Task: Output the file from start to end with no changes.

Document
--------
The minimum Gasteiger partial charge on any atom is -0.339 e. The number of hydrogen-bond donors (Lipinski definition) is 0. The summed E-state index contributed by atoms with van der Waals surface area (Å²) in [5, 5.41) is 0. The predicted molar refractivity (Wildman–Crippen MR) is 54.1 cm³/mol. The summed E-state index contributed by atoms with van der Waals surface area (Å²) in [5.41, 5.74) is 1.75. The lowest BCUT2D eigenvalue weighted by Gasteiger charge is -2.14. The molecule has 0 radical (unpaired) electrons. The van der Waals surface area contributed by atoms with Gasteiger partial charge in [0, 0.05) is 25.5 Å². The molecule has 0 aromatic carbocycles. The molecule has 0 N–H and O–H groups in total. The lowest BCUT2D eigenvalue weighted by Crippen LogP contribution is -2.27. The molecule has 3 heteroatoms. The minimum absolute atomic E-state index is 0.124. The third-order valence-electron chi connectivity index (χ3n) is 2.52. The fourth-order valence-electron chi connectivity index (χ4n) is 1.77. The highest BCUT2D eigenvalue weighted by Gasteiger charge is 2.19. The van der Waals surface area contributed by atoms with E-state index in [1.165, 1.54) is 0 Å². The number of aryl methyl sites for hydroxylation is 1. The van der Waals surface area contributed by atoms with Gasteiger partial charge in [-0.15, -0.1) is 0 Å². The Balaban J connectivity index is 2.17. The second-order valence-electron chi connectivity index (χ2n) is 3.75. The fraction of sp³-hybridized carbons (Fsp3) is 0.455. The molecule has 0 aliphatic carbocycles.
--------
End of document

The minimum Gasteiger partial charge on any atom is -0.339 e. The number of hydrogen-bond donors (Lipinski definition) is 0. The summed E-state index contributed by atoms with van der Waals surface area (Å²) in [5, 5.41) is 0. The predicted molar refractivity (Wildman–Crippen MR) is 54.1 cm³/mol. The summed E-state index contributed by atoms with van der Waals surface area (Å²) in [5.41, 5.74) is 1.75. The lowest BCUT2D eigenvalue weighted by Gasteiger charge is -2.14. The molecule has 0 radical (unpaired) electrons. The van der Waals surface area contributed by atoms with Gasteiger partial charge in [0, 0.05) is 25.5 Å². The molecule has 0 aromatic carbocycles. The molecule has 0 N–H and O–H groups in total. The lowest BCUT2D eigenvalue weighted by Crippen LogP contribution is -2.27. The molecule has 3 heteroatoms. The minimum absolute atomic E-state index is 0.124. The third-order valence-electron chi connectivity index (χ3n) is 2.52. The fourth-order valence-electron chi connectivity index (χ4n) is 1.77. The highest BCUT2D eigenvalue weighted by Gasteiger charge is 2.19. The van der Waals surface area contributed by atoms with E-state index in [1.165, 1.54) is 0 Å². The number of aryl methyl sites for hydroxylation is 1. The van der Waals surface area contributed by atoms with Gasteiger partial charge in [-0.15, -0.1) is 0 Å². The Balaban J connectivity index is 2.17. The second-order valence-electron chi connectivity index (χ2n) is 3.75. The fraction of sp³-hybridized carbons (Fsp3) is 0.455. The molecule has 0 aliphatic carbocycles.